~ by Bertha Henson ~
My nephew, aged 3, is teaching his grandma how to use the iPhone. His tiny fingers fly across the iPad screen too, killing monsters and turning nursery rhymes on and off, low volume, high volume. Brows furrowed, he can spend hours focused on the gadgets. The house is quiet.
Strange how in the past, how parents dump their children in front of the television set to keep them out of mischief. Now you achieve the same effect with smaller stuff.
I am not comfortable with his fascination for mobile gadgets. So whenever I am with him, we engage in sword-play, catching, a bout of wrestling, colouring and Lego building. He still doesn’t want to look for caterpillars and grasshoppers on the condo grounds and said a definite no to hunting for spiders…Why am I not comfortable? I am not sure. Perhaps, because that was not the way my peers and I grew up.
Which was why I was interested to read the ST report on the Linksters, whose young lives revolve on their mobile gadgets. The survey confirmed what we already know – that they spend most of their time online, connected to friends and prefer to communicate virtually. That they grew up in affluent times and want different things from their parents and grandparents.
Okay. So what? Is this a good thing or bad thing? Something that society has to live with, because they will BE that society soon? Or something to counter now?
The only supposed consequence reported was that employers (those old fuddy duddies) will have a harder time dealing with them when they get out in the workplace. Yesterday’s Sunday Times piece by Serene Goh also noted that their views will be formed by the peers, rather than the more steadying influence of the older and wiser. (P.S. – Shouldn’t the survey have been reported FIRST, before a commentary run?)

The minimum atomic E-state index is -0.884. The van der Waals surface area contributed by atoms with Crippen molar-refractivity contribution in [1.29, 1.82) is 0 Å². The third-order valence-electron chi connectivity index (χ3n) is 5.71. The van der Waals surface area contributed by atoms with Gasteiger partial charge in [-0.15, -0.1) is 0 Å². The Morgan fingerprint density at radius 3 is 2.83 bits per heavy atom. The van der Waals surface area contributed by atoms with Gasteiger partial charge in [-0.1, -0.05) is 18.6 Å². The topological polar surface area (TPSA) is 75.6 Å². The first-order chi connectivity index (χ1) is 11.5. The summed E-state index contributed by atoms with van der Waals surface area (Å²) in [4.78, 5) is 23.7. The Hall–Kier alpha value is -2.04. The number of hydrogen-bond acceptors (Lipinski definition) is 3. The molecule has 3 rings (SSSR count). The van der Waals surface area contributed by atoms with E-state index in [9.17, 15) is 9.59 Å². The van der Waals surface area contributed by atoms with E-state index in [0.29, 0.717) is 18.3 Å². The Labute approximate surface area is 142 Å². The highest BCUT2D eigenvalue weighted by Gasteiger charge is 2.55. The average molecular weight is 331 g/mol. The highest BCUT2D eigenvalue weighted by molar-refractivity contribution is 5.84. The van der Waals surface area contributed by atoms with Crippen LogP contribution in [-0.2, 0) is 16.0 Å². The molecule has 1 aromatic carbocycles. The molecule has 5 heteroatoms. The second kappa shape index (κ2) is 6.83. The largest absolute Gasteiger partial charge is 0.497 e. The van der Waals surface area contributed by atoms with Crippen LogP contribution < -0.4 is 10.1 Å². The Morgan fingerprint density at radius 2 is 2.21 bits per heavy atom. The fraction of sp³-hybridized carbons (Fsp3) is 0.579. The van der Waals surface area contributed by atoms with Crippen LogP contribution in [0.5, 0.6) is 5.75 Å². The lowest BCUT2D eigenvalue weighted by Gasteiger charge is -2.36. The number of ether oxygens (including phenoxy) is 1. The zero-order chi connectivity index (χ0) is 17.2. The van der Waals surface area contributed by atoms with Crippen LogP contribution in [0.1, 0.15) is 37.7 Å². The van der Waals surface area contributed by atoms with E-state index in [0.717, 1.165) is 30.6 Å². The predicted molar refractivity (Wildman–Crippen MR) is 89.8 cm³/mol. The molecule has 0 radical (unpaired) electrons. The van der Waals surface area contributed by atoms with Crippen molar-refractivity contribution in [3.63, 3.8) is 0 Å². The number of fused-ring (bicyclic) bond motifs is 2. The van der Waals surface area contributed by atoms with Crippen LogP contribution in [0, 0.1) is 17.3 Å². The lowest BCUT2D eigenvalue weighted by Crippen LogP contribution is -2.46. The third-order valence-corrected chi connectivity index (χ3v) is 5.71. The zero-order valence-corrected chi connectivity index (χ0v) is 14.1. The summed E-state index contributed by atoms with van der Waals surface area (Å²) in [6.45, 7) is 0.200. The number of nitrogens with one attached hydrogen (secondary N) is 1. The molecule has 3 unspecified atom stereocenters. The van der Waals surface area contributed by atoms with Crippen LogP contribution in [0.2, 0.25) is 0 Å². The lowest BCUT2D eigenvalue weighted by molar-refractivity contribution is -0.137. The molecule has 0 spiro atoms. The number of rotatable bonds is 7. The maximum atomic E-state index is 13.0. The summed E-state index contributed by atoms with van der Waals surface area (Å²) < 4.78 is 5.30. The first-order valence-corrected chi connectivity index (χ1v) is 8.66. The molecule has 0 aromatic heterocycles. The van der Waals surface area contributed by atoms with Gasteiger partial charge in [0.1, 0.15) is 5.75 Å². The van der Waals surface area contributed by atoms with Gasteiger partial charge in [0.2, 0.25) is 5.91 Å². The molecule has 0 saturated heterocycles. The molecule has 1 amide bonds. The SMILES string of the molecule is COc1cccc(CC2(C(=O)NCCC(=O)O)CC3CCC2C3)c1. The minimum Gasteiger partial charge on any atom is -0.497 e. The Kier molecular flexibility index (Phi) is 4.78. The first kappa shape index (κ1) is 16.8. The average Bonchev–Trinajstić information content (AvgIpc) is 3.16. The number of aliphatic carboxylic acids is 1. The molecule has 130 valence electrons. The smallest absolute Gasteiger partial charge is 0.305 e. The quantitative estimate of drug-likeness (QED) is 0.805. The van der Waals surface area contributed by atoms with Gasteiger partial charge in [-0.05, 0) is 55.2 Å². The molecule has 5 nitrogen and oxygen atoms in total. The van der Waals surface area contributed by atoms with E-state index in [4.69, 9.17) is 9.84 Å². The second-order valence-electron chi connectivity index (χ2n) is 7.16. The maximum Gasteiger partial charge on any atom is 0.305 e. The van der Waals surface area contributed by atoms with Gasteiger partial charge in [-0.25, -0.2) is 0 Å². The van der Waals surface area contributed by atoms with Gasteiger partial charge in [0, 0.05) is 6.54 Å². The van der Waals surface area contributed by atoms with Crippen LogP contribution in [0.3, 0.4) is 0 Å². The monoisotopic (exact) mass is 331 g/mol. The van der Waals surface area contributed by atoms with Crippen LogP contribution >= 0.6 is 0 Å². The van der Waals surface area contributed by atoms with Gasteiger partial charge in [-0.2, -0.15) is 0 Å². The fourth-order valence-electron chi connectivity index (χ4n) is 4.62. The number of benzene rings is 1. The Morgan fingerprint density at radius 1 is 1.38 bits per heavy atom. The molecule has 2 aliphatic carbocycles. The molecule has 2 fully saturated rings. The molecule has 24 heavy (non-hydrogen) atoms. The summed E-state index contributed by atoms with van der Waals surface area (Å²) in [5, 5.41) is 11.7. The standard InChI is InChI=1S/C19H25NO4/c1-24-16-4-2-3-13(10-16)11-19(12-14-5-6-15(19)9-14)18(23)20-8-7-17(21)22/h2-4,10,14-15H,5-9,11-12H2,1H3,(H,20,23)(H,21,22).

I was also drawn by sociologist Tan Ern Ser’s remarks that the “good news” (in quotes) is that the youngsters are still exposed to community projects, internships and part-time jobs. I assume then that the survey is “bad news”?
I think parents badly need some guidance now on the pros and cons of bringing up a Linkster. Time and again, you see reports of studies on the good/bad effects of such connectedness. The general focus, however, has been to shield the youngsters from predators online and bad material.
What about the whole online/mobile culture? Will Wikipaedia be the source of all knowledge? Will everything that happens or is said become a question of whether you ‘Like’ it or not? Will friendship be measured by the number of Facebook friends you have, rather those friends who will offer you a REAL shoulder to cry on?
I consider them pressing questions because parents can switch off the television, but it’s harder to keep a mobile phone out of a youngster’s hands. Or maybe they shouldn’t? We definitely need some pretty expert opinion here.
My nephew knows not to touch MY iPhone – on pain of the cane. I’d rather much prefer he gets bruised and knee scrapes and the house be filled with his hollering – than quiet tapping. Someone please tell me why.
This article first appeared on Bertha Henson's blog. Bertha Henson is a former Associate Editor of The Straits Times.